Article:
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Vol. LVIII, No. 5
March 10, 2006

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Knowledge Management Symposium Draws Interest

More than 600 people participated in the first NIH knowledge management symposium, "Knowledge in Service to Health: Leveraging Knowledge for Modern Science Management," on Feb. 6, sponsored by the Office of Extramural Research.

The symposium was designed to prepare NIH for a new era in science management and knowledge discovery — an era when decisions throughout the scientific enterprise will increasingly depend on more effective communication, collaboration, innovation and information analyses.

Dr. Norka Ruiz Bravo, NIH deputy director for extramural research, said, "We must identify new approaches to systematically support staff development, collaboration and the application of our intellectual capital to enhance our business processes, promote innovation and facilitate knowledge discovery." She added, "NIH is committed to facilitating and supporting knowledge exchange and discovery to identify new solutions and to develop future strategies that advance the nation's health."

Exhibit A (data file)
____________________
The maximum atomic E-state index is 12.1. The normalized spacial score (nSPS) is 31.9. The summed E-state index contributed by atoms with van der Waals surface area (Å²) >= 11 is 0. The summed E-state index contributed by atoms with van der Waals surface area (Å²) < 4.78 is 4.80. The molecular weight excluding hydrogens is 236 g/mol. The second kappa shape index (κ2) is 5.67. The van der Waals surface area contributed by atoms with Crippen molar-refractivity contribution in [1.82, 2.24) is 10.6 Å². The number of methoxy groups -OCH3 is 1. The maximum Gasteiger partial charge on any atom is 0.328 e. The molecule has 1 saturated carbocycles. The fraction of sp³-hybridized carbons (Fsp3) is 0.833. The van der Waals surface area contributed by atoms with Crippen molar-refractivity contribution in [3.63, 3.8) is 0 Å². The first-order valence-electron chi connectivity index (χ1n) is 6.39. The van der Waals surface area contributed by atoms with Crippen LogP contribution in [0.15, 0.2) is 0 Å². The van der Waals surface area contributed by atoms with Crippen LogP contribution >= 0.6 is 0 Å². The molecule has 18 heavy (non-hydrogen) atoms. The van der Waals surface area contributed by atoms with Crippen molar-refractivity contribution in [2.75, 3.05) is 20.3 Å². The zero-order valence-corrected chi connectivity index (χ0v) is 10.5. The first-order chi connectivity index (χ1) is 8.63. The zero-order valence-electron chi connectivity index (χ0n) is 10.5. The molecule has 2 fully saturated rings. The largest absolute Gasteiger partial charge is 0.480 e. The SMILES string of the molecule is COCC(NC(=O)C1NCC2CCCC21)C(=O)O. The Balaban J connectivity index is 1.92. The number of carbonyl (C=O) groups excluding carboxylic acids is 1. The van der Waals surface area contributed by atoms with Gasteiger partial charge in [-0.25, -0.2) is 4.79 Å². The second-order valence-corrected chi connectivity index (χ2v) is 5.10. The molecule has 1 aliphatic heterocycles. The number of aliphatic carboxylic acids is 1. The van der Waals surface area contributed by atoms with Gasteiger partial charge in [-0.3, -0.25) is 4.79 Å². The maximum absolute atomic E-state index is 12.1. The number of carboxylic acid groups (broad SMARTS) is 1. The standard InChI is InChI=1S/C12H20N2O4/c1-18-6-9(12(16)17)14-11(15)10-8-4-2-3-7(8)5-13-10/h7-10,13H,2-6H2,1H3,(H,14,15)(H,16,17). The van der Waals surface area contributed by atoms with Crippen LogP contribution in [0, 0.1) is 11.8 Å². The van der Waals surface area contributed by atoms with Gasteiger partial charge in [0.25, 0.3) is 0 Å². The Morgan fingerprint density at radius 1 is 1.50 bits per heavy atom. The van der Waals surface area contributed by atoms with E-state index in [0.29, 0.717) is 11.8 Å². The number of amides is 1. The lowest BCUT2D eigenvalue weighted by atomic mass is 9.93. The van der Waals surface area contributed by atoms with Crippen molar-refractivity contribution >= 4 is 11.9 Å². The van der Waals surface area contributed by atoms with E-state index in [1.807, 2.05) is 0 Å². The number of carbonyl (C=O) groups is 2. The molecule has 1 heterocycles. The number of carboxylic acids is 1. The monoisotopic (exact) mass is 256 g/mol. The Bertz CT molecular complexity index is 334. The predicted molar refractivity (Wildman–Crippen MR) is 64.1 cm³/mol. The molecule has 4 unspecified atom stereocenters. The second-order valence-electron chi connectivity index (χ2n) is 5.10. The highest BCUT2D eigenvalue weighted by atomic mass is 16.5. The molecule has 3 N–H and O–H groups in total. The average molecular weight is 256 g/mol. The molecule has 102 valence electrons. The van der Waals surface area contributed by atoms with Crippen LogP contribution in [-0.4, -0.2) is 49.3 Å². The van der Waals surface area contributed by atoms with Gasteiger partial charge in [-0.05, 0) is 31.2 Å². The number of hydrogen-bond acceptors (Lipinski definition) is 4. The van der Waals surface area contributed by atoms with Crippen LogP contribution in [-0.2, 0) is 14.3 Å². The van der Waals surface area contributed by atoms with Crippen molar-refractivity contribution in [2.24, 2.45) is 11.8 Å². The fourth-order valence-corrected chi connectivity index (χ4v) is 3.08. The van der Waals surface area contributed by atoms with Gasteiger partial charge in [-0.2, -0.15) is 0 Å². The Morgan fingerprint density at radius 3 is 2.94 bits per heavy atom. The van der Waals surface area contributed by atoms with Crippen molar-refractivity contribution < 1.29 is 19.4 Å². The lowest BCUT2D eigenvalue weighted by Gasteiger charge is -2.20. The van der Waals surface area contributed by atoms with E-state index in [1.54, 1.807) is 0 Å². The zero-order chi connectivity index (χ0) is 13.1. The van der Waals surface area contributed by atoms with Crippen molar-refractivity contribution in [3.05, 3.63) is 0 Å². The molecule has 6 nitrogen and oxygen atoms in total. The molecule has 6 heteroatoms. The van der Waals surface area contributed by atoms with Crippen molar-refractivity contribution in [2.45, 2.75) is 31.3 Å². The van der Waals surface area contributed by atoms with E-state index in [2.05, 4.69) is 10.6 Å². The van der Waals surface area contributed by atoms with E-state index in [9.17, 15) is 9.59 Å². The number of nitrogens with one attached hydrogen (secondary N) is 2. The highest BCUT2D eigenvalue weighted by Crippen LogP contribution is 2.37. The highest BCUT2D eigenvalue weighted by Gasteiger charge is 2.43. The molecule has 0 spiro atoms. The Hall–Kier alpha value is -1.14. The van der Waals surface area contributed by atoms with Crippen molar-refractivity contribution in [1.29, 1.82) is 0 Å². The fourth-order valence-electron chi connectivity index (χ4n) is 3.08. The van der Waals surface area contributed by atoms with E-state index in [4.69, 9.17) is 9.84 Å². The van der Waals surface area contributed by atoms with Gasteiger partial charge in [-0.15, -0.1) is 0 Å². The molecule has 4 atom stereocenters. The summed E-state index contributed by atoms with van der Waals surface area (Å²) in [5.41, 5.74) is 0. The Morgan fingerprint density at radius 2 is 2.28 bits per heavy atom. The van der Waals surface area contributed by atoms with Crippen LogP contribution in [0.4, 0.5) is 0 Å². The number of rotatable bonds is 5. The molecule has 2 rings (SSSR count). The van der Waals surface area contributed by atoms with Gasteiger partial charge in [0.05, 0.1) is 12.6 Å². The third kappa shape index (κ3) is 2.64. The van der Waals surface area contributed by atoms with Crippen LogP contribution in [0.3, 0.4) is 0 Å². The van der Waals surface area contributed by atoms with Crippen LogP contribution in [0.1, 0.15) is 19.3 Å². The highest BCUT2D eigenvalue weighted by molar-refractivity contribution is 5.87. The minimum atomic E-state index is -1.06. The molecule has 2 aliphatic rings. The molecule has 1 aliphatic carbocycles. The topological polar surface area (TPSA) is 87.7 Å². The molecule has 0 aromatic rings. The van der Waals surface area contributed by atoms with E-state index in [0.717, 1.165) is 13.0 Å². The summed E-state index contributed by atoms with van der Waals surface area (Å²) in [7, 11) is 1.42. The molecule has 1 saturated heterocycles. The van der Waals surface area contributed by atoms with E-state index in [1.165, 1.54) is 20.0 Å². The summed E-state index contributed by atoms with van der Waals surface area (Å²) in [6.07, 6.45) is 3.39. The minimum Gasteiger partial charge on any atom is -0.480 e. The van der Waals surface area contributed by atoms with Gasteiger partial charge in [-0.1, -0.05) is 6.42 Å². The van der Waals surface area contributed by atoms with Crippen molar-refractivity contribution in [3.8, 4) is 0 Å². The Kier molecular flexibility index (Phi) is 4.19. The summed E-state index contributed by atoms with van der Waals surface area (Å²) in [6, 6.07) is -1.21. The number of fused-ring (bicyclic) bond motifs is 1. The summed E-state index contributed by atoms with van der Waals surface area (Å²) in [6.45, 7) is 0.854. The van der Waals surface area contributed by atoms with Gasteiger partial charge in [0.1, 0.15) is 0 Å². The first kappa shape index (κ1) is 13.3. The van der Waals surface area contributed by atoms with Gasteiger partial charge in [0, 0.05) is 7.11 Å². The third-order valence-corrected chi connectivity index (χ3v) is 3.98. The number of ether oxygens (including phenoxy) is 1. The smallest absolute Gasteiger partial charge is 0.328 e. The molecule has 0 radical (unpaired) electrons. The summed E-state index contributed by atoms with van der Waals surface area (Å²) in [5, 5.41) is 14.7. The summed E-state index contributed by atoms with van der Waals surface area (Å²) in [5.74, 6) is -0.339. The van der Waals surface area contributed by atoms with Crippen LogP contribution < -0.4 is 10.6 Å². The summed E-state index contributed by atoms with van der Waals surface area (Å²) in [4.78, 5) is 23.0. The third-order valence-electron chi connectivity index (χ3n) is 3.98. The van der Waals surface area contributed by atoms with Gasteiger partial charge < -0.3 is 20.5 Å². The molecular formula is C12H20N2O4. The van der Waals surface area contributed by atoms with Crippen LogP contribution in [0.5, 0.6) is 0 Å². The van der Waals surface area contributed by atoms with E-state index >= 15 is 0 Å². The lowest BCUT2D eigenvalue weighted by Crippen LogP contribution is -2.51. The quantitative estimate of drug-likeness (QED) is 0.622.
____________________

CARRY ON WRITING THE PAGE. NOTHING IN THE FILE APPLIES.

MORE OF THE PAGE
KM is a set of systematic processes by which knowledge, mostly hidden in the brains of individuals, is created, captured and shared to advance the mission of an organization.

The symposium presented a cross-section of the knowledge management field and touched on the following areas: facilitating collaboration to bring new ideas into play; discovering new knowledge by understanding the connections among vast amounts of information; improving science management and predicting opportunities using unstructured text mining; and new visualization and communication techniques that convey knowledge derived from complex data sets.